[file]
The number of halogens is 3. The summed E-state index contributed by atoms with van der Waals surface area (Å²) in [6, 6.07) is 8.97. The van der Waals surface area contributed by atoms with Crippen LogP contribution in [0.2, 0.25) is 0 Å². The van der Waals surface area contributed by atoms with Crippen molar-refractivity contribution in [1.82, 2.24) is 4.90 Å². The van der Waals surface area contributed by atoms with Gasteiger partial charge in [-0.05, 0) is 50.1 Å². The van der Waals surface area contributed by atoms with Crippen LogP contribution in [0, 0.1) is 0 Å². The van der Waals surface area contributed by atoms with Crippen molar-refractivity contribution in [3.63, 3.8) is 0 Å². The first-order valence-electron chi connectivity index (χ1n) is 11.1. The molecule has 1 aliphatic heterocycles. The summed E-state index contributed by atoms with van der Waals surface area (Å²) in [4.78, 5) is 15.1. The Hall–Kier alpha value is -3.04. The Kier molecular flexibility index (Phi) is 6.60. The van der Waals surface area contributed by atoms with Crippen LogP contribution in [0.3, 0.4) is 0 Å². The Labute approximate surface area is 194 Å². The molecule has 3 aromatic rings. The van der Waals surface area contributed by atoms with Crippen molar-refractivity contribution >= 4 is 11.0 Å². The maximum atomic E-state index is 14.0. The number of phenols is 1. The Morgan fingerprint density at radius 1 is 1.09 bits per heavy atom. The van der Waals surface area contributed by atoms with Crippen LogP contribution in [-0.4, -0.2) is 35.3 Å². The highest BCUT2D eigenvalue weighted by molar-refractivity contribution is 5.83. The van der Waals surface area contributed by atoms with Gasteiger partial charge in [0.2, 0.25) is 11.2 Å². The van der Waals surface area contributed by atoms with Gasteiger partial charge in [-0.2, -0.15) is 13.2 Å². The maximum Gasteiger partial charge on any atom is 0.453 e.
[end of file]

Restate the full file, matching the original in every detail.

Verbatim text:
The number of halogens is 3. The summed E-state index contributed by atoms with van der Waals surface area (Å²) in [6, 6.07) is 8.97. The van der Waals surface area contributed by atoms with Crippen LogP contribution in [0.2, 0.25) is 0 Å². The van der Waals surface area contributed by atoms with Crippen molar-refractivity contribution in [1.82, 2.24) is 4.90 Å². The van der Waals surface area contributed by atoms with Gasteiger partial charge in [-0.05, 0) is 50.1 Å². The van der Waals surface area contributed by atoms with Crippen LogP contribution in [0, 0.1) is 0 Å². The van der Waals surface area contributed by atoms with Crippen molar-refractivity contribution in [3.63, 3.8) is 0 Å². The first-order valence-electron chi connectivity index (χ1n) is 11.1. The molecule has 1 aliphatic heterocycles. The summed E-state index contributed by atoms with van der Waals surface area (Å²) in [4.78, 5) is 15.1. The Hall–Kier alpha value is -3.04. The Kier molecular flexibility index (Phi) is 6.60. The van der Waals surface area contributed by atoms with Crippen LogP contribution in [0.3, 0.4) is 0 Å². The Labute approximate surface area is 194 Å². The molecule has 3 aromatic rings. The van der Waals surface area contributed by atoms with Crippen molar-refractivity contribution >= 4 is 11.0 Å². The maximum atomic E-state index is 14.0. The number of phenols is 1. The Morgan fingerprint density at radius 1 is 1.09 bits per heavy atom. The van der Waals surface area contributed by atoms with Crippen LogP contribution in [-0.4, -0.2) is 35.3 Å². The highest BCUT2D eigenvalue weighted by molar-refractivity contribution is 5.83. The van der Waals surface area contributed by atoms with Gasteiger partial charge in [0.2, 0.25) is 11.2 Å². The van der Waals surface area contributed by atoms with Gasteiger partial charge in [-0.2, -0.15) is 13.2 Å². The maximum Gasteiger partial charge on any atom is 0.453 e.